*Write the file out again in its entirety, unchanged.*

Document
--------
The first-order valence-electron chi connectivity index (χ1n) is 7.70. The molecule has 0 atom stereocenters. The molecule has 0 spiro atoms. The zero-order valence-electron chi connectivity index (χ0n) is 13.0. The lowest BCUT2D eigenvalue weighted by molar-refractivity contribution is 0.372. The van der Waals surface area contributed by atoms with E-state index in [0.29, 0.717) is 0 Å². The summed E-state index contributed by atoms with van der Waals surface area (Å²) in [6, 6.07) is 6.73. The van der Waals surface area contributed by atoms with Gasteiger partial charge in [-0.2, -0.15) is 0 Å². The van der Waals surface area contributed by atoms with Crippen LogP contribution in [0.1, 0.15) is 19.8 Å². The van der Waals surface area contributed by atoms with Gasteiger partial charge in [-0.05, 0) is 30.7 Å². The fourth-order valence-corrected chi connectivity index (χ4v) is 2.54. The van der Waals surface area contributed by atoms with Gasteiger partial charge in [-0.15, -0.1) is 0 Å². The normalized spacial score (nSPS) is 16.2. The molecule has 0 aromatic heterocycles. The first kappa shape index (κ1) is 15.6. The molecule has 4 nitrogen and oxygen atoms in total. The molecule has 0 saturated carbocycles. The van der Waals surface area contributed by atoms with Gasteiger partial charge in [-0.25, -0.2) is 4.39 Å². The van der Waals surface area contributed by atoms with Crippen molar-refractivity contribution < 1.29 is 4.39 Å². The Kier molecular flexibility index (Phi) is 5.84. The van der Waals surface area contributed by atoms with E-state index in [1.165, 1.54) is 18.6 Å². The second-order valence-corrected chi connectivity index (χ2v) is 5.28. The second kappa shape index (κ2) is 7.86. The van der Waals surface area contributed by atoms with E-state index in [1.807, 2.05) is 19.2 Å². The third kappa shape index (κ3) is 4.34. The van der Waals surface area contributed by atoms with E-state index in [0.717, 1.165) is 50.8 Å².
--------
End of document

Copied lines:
The first-order valence-electron chi connectivity index (χ1n) is 7.70. The molecule has 0 atom stereocenters. The molecule has 0 spiro atoms. The zero-order valence-electron chi connectivity index (χ0n) is 13.0. The lowest BCUT2D eigenvalue weighted by molar-refractivity contribution is 0.372. The van der Waals surface area contributed by atoms with E-state index in [0.29, 0.717) is 0 Å². The summed E-state index contributed by atoms with van der Waals surface area (Å²) in [6, 6.07) is 6.73. The van der Waals surface area contributed by atoms with Gasteiger partial charge in [-0.2, -0.15) is 0 Å². The van der Waals surface area contributed by atoms with Crippen LogP contribution in [0.1, 0.15) is 19.8 Å². The van der Waals surface area contributed by atoms with Gasteiger partial charge in [-0.05, 0) is 30.7 Å². The fourth-order valence-corrected chi connectivity index (χ4v) is 2.54. The van der Waals surface area contributed by atoms with Gasteiger partial charge in [-0.15, -0.1) is 0 Å². The normalized spacial score (nSPS) is 16.2. The molecule has 0 aromatic heterocycles. The first kappa shape index (κ1) is 15.6. The molecule has 4 nitrogen and oxygen atoms in total. The molecule has 0 saturated carbocycles. The van der Waals surface area contributed by atoms with Gasteiger partial charge in [-0.25, -0.2) is 4.39 Å². The van der Waals surface area contributed by atoms with Crippen molar-refractivity contribution < 1.29 is 4.39 Å². The Kier molecular flexibility index (Phi) is 5.84. The van der Waals surface area contributed by atoms with E-state index in [1.165, 1.54) is 18.6 Å². The second-order valence-corrected chi connectivity index (χ2v) is 5.28. The second kappa shape index (κ2) is 7.86. The van der Waals surface area contributed by atoms with E-state index in [1.807, 2.05) is 19.2 Å². The third kappa shape index (κ3) is 4.34. The van der Waals surface area contributed by atoms with E-state index in [0.717, 1.165) is 50.8 Å².